When you are first trying out Joomla!, it is often recommended that you install it on your local system. (e.g., "localhost"), for example with XAMPP, and get your site running locally. Eventually you may want to copy this site to your remote host. Fortunately, this is easy to do.
This article assumes you have installed Joomla! 1.5 on your local computer, you have created a website and you now wish to copy this website to your remote host.
Here are the steps:
If this is a new site, it will just be your home directory. If you have an existing site, for example www.domain.com, that you wish to keep while you work with Joomla!, you may be able to create a subdomain, for example, www.domain.com/subdirectory to hold your Joomla! site.
You have two methods:
Normally, the easiest way to copy these files is using an FTP client program, such as Filezilla.
Select all files from directory localhost (with XAMPP, the directory will be xampp/www/directory) and upload to the remote host HTML directory for a domain, or to the remote host HTML subdirectory.
|Dir LocalHost||Upload to Html Root||Or Upload Sub. Html Root|
Copying a large number of individual files using FTP can sometimes be unreliable. If you have command-line access to the both source and destination systems you can create a compressed archive file containing all the files on the source system, then transfer that single file to the destination system where it can be decompressed.
On Unix-style systems (eg. Linux) you can use the gzip program to create .zip files, or the tar program to create .tar.gz or .tar.bz2 files. For detailed instructions type man gzip or man tar at the command line. For example,
tar cvfz joomlabackup.tar.gz /path-to-joomla
will create a gzip-compressed archive file, called joomlabackup.tar.gz, containing all the files in your Joomla! installation. Important note! You need to make sure you are NOT in the folder you are trying to backup when you run the tar command or you will create an endless loop.
Having copied the archive file to the destination system, you now need to unpack it. Use the equivalent command that you used to create the archive file. For example, to unpack the archive file created in the example above, enter
cd /path-to-joomla tar xvfz joomlabackup.tar.gz
If the user or group IDs are not the same between the source and destination systems, then you will need to amend the ownership of the files you just extracted. For example, on an Apache system, you might need to enter the command
cd /path-to-joomla chown -R www-group.www-user *
In Joomla!, all the contents of the site (articles, menus, users, and so on) are stored in the MySql database. You need to copy this information to the host database. This is done by creating an export file on your local system and then importing this file into your host MySQL database, as follows:
At this point you have installed the database.
If you want to create a database copy, you can use also the MYSQL command line method. Usually you run mysqldump to create a database copy:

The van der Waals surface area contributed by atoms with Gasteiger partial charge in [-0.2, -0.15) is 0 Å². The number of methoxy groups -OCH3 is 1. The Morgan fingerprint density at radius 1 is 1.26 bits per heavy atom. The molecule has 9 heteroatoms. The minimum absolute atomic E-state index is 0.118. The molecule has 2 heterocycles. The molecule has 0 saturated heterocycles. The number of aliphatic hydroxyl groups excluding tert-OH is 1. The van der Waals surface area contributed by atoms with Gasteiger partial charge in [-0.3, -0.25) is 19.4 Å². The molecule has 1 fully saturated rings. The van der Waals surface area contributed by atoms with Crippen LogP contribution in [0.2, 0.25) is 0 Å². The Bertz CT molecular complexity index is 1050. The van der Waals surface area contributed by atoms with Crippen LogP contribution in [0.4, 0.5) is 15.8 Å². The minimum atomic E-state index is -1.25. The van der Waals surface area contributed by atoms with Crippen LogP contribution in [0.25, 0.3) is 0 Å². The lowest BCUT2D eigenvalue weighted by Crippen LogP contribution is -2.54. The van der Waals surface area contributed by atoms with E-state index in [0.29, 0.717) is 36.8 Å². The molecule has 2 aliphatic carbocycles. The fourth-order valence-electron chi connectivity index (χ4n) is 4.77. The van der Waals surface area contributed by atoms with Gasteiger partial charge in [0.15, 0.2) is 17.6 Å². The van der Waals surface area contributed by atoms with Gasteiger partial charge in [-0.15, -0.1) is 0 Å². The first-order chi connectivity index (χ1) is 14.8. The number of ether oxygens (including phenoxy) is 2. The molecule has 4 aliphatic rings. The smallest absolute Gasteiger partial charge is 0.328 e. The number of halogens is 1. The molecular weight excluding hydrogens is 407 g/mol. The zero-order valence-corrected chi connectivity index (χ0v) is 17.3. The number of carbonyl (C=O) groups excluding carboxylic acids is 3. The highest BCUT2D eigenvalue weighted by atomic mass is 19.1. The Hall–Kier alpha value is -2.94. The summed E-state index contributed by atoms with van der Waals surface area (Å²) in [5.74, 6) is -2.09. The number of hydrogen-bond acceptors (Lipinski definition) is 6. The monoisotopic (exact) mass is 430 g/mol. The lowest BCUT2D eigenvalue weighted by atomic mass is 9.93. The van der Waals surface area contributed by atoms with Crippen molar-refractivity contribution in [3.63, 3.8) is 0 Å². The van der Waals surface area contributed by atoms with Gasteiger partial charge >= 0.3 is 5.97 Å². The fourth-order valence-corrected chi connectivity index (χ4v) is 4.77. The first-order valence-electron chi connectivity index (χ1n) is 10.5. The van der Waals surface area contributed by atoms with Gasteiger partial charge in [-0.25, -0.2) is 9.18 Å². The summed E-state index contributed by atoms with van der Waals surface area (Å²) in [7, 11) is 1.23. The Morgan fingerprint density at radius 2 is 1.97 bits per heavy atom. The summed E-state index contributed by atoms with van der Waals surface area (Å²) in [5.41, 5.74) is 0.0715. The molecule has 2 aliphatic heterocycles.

$ mysqldump -u user -p db-name > db-name.out
Copy db-name.out file using sftp/ssh to remote MySQL server:
$ scp db-name.out firstname.lastname@example.org:/backup
Restore database at remote server (login over ssh):
$ mysql -u user -p db-name < db-name.out
Manually edit "configuration.php" to tell Joomla! about your site. The file configuration.php contains settings specific to your system. This file was created for you when you installed Joomla! on your localhost. The settings in the configuration.php file that you typically need to change are shown below. This example is from a Windows XP localhost system.
var $log_path = 'C:\\xampp\\htdocs\\joomla15\\logs'; var $tmp_path = 'C:\\xampp\\htdocs\\joomla15\\tmp'; var $live_site = ''; var $host = 'localhost'; var $user = 'root'; var $db = 'your_local_db_name'; var $password = 'your_local_db_password';
Now, at you remote host system, the settings in the configuration.php file that you typically need to change are shown below
var $log_path = '/var/www/vhost/domain.com/home/html/logs'; var $tmp_path = '/var/www/vhost/domain.com/home/html/tmp'; var $live_site = ''; var $host = 'name your remote host'; var $user = 'your_user_db_name'; var $db = 'your_db_name'; var $password = 'your_db_password';
If you uploaded Joomla! files to a subdirectory, remember that you are working on subdirectory, and the settings that you need, will be,
var $log_path = '/var/www/vhost/domain.com/subdirectory/html/logs'; var $tmp_path = '/var/www/vhost/domain.com/subdirectory/html/tmp'; var $live_site = ''; var $host = 'name your remote host'; var $user = 'your_user_db_name'; var $db = 'your_db_name'; var $password = 'your_db_password';
At this point, your Joomla! Website on your host should be operational with the same information as your localhost site. If you installed it on a subdirectory, navigate to that subdirectory to see or administer the site.
http://www.domain.com/subdirectory (for navigatation to the site)
http://www.domain.com/subdirectory/administrator (login to the Joomla admin area with your user and password that your had at your localhost installed)
and if you installed it on root directory to see the site
http://www.domain.com/ (for navigatation to the site)
http://www.domain.com/administrator (login to admin area)
After you create the Database for your Joomla download and install Akeeba, it can be download from Joomla extension directory. There is a link to full instructions there as well.